Franchising and Family Businesses: How Everyone Can Win
By Jennifer M. Pendergast, Ph.D.
When family business and franchise are mentioned in the same sentence, most people think of the family as the franchise owner. Many families have built businesses that leverage an existing brand through franchising. Some of the largest auto dealer franchises are family owned. Juanita and Gregory Baranco, a husband-and-wife team, have built the Baranco automotive group in the Atlanta area. Started in 1978, the group now owns four dealerships. Juanita serves as chief operating officer and her husband as co-owner and president. Another example is Rush Enterprises, the largest network of heavy- and medium-duty truck dealerships in North America. Founder Marvin Rush, now chairman, and his son Rusty Rush, president and CEO, oversee the business, which also includes a John Deere construction equipment dealership. Beyond transportation, families have also built businesses of franchised restaurants, fitness centers, hotels and many other categories.
Franchising is a popular way to get into business because the franchise owner, or franchisee, is able to access an established brand with a proven business system, supported by an existing company that has been successful in at least one location (the franchisor). So it is not surprising that many family businesses began as franchisees. We’ve all heard the term franchising, but what is the technical definition of a franchise business? According to the International Franchise Association, a franchise is an agreement or license between two parties giving a person or group (the franchisee) the right to market a product or service using the trademark or trade name of another (the franchisor).
Franchising is more prevalent than you might expect. There are an estimated 1,500 franchisors in the U.S. and 750,000 franchisees. More than 75 industries use franchises to distribute goods and services. In fact, one out of every 12 businesses in the U.S. is a franchise. Again, it is not surprising that families own many of these businesses. But what may surprise you is that families are franchisors as well as franchisees. Many family-owned businesses have turned to franchising as a way to grow their brands without having to raise significant capital to support expansion.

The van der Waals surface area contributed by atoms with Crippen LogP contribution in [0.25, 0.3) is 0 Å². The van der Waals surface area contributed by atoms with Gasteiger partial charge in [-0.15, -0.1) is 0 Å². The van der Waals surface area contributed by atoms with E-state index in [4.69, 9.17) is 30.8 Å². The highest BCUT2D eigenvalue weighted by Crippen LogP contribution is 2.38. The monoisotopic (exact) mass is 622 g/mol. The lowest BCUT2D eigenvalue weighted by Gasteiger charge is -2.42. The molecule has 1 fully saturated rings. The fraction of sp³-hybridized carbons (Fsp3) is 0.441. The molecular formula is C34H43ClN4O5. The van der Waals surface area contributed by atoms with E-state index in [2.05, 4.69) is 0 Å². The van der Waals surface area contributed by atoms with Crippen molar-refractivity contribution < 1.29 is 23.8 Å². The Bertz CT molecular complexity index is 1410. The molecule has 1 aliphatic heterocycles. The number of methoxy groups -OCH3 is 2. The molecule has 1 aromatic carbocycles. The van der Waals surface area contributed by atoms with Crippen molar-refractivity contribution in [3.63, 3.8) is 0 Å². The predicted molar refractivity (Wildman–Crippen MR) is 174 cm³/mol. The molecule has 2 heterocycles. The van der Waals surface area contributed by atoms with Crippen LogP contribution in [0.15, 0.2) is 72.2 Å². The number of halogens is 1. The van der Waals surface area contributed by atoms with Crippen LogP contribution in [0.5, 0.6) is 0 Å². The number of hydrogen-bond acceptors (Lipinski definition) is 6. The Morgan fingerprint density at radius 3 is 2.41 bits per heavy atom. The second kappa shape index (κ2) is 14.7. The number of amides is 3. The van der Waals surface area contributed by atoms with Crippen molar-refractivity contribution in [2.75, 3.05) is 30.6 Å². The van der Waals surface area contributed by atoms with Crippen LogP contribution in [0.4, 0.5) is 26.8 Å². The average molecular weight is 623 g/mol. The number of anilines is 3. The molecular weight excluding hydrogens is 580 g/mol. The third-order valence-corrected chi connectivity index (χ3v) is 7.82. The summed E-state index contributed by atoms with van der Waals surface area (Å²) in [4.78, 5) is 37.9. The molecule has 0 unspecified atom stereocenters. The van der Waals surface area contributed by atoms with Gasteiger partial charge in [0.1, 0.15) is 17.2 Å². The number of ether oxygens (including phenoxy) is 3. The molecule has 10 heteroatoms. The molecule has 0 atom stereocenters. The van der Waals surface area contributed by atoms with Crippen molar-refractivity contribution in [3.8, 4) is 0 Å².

Peterbrooke Chocolates is an example of a family business that is using the franchise model to support its growth. Founded in 1983 by Phyllis Geiger, Peterbrooke sells high-end European-style chocolates to the American market. The company is named for children of the founder, Peter and Brooke Behringer. Peter is the company’s president and Brooke is the real estate development manager for the franchise division. The company grew to eight stores in the Jacksonville area before it turned to franchising as a method of expansion. In 2005, Peterbrooke sold five franchises in the Orlando area within two weeks of offering them. “We originally had plans to go national with our franchises,” Peter Behringer said. “But at the end of all our talk, we thought a slower buildout that focused on Florida would work out best in the long run.” After expanding to Orlando, the company focused on the Tampa area because there were a number of Tampa customers ordering online. Peterbrooke will expand out of state for the first time, into the Atlanta area, later this year.
Because the franchising model allows a family business to grow using other people’s money, it can be very attractive. In addition to paying an up-front fee to develop a franchise, the franchisee pays an ongoing percentage of revenues to the franchisor, typically in the 4 to 6 percent range. However, creating a franchise does require significant investment by the franchisor and is not without its risks. So families need to plan carefully before venturing into franchising.